May 4, 2006

Artistic sightseeing

Highland Park Art Walk puts works by 77 artists in downtown store windows


Art and commerce will blend beautifully from Saturday through May 27 in downtown Highland Park.

Works by 77 Illinois artists will be displayed in 27 store windows and in Gallery 60035 during Highland Park Art Walk 2006.

The juried art exhibition was organized by Anatomically Correct, a Chicago-based nonprofit organization dedicated to exhibiting artwork in alternative spaces.

The show kicks off Saturday night with an opening reception at Gallery 60035, featuring entertainment, refreshments, a silent auction, a raffle and awarding of prizes to artists. Other special events are planned during the month, but the best thing about this show is that it's always "open."

Executive director of Anatomically Correct, reported that Gallery 60035, which is a co-op of artists, presented a smaller, members-only, version of this art walk last year and the year before.  When the organizers of that event approached Anatomically Correct about taking charge this year, she agreed if she could involve other artists not associated with Gallery 60035. Thirteen participating artists are Gallery 60035 members; the rest are from throughout Illinois, with the majority residing in Chicago and suburbs.

Sumner Garte of Highland Park, co-founded the original event two years ago with James Lynch.

"We put art in the windows of the shops downtown," Garte said. "It was not juried and it was a very small kind of thing. This year, we decided to turn it over to a professional art promoter."

Anatomically Correct said the biggest challenge of organizing the fair was, "having to pair up the stores with a particular artist."

For example, "Home Builders," an oil painting by Jack Siegel of Deerfield, which shows construction workers assembling a home, was a natural for Spaces and Views/Lee Lumber.

Two altered photographs by Tricia Koning, "Expecting" and "Mother & Child," are perfect pieces for A Pea in the Pod, a maternity store. A, brightly colored, handmade paper piece called "Quilting Bee," by Elyn Koentopp-Vanek, will be right at home in Paper Source.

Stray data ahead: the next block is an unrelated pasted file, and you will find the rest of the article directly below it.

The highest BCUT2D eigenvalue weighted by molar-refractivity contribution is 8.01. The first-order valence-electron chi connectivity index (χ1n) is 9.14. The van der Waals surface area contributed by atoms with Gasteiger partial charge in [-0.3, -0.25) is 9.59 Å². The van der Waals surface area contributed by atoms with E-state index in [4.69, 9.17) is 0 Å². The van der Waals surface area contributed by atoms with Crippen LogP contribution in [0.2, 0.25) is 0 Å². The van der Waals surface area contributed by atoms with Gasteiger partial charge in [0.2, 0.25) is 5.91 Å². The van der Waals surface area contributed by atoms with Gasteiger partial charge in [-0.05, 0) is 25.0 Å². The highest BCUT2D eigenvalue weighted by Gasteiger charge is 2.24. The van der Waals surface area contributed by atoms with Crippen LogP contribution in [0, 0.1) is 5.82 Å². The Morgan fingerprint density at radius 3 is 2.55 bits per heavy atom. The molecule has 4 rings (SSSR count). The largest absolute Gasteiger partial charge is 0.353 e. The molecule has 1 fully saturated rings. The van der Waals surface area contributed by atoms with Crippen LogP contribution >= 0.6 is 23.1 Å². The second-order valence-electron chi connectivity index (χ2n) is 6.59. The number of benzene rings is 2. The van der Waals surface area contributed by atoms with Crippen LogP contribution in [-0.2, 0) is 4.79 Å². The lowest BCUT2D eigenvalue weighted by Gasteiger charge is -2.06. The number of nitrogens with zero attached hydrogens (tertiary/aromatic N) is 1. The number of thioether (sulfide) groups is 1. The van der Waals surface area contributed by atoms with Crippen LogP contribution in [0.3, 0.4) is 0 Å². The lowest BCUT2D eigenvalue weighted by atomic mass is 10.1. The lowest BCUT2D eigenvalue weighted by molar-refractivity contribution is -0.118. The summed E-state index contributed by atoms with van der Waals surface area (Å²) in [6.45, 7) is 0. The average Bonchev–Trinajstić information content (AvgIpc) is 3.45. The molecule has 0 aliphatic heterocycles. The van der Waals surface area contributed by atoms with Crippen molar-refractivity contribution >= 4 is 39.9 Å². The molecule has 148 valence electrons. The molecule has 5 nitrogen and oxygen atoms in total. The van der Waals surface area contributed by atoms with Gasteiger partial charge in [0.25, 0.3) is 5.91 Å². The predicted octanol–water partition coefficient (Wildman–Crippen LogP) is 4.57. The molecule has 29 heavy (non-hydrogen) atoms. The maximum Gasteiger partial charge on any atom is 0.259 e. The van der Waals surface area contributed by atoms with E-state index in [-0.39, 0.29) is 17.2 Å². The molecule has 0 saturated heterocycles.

Some of the artworks are landscapes or cityscapes "which can go anywhere,and a lot of the stores didn't really care if we matched it to their concept."

Garte's contribution to the Art Walk is a playful piece called "Life Imitates Art," which will be exhibited in the gallery. It shows the interior of a high-rise Chicago apartment in which an impressionistic nude painting is on the wall. In the foreground, a nude woman reclines on a bed -- looking exactly like the painting. Outside the window you see other skyscrapers and the Picasso statue.

"Guardian of 10,000 Blessings," an oil-and-gold-leaf-on-linen painting, is the contribution of Zoe Kaufman of Highland Park. It will be displayed in the window of Saks Fifth Avenue.

The recent work "is a very meaningful one to me," Kaufman said. "The blessings are limitless when one is from spiritual pursuit. Whereas material things always must go through the life cycle of birth, decay and death, the spiritual fate never dies."

Kaufman said the Art Walk is "wonderful for the artists and for the merchants of Highland Park. People walk around, they look in the windows and maybe notice stores for the first time. And also, artists have a hard time being seen."

"It should bring in a lot of business to the downtown business district,  Anytime an artist has an opportunity to show their work in a professional environment is a good thing."